Iron Food/Supplement for Anemia

Wednesday, 25 December 2013
Anemia is a condition in which blood has a lower than normal number of red blood cells. The signs of iron deficiency anemia include decreased immune system, difficult in maintaining body temperature, slow cognitive development, feeling tired and inflamed tongue. The reasons of low iron are low intake of iron rich food, pregnancy, large blood loss due to menstruation, blood or bone marrow donation, surgery or other related diseases. 



The health care professional may do blood test to measure the hemoglobin level in body. If the level is low and suspected to have iron deficiency, the medical officers may prescribe iron supplements. Or else, dietitians will determine either the iron deficiency is due to diet in low iron or not. If yes, dietitians will suggest to eat more iron rich food either from heme or non-heme iron sources. Heme iron is found in animal products that contained hemoglobin such as fish, meats and poultry. While non-heme iron can be found in plant based. Heme iron is absorbed better than non-heme iron.


According to Recommended Nutrient Intakes (RNI) for Malaysia, men 19 years old and above need 14mg/day for 10% bioavailability and 9mg/day for 15% bioavailability. For 19 years old premenopause women need 29mg/day for 10% bioavailability and 20mg/day for 15% bioavailability. And for postmenopause women need 11mg/day for 10% bioavailability and 8mg/day for 15% bioavailability.


Here are the examples of non-heme iron of plant sources with more than 3.5mg of iron; ¼ cup of tofu, ¾ cup of lentils, 1 cup of fortified whole grain, ¼ cup of dry pumpkin seeds, 1 cup of cornmeal and 1 cup of buckwheat. The good sources of non-heme iron with less than 3.5mg of iron are ½ cup of spinach, 1 medium potato, ¼ cup of tempeh, 1 cup of barley, 1 cup of brown rice, ½ cup of prune juice and 1 cup of chopped broccoli. Do not depend too much on heme iron sources because there are many non-heme iron food that also helps in increasing the iron level in body.


Vitamin C helps the body to absorb non-heme iron efficiently when they are eaten at the same meal. Some sources of vitamin C include grapefruit, red or green peppers, strawberries, orange, tomato and cabbages. To make it easy, just take rich iron sources with high vitamin C juice such as orange or mango juice. Tea and coffee are the drinks that may decrease the iron absorption. People who suffer anemia can have tea and coffee, but at least one hour before or after having iron rich meal. Same goes to calcium supplement, take it at least 2 hours before or after taking iron rich meal. It is because calcium may reduce the absorption of iron.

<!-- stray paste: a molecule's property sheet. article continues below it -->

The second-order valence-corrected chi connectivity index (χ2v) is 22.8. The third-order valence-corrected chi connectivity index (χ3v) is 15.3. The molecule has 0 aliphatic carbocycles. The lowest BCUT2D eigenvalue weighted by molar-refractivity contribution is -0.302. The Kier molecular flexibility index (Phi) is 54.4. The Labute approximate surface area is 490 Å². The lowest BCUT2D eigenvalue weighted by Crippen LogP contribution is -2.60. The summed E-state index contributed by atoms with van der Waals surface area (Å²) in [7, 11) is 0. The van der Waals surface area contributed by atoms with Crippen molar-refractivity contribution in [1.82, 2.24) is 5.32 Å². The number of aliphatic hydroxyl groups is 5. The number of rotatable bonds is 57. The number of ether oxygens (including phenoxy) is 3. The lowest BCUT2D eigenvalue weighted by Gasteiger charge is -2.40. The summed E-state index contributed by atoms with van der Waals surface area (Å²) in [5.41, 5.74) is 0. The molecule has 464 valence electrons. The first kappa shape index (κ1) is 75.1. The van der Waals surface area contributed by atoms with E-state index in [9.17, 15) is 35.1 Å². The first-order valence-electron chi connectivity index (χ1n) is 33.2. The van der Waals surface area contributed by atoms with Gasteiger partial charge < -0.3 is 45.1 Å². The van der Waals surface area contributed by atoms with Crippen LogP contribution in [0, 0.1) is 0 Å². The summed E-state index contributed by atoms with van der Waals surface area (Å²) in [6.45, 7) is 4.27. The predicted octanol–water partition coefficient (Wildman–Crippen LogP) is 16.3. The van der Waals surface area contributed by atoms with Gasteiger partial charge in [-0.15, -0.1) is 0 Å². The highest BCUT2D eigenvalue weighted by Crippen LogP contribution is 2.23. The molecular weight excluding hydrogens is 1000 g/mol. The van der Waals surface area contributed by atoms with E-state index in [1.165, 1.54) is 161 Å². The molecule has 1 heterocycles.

Be careful when taking iron supplement because it may cause constipation. So, drink a plenty of water to avoid this to happen. To increase the absorption of iron supplement, take it with an empty stomach. If the iron supplement may upset the stomach, take it with meals. Iron supplement also may cause mild stomach upset and stool darkening. It is may be due to high doses of iron or toxic effects. If severe side effects present, meet medical officers immediately. They may reduce the dose or the number of times per day the supplement is taken. See the dietitians to get more information about food for anemia and supplements that interact with rich iron food. Trust me, they will help you.



References:

Centers for Disease Control and Prevention (CDC)

Hamilton Health Sciences

Recommended Nutrient Intake Malaysia (RNI)

Office of Dietary Supplements, National Institutes of Health

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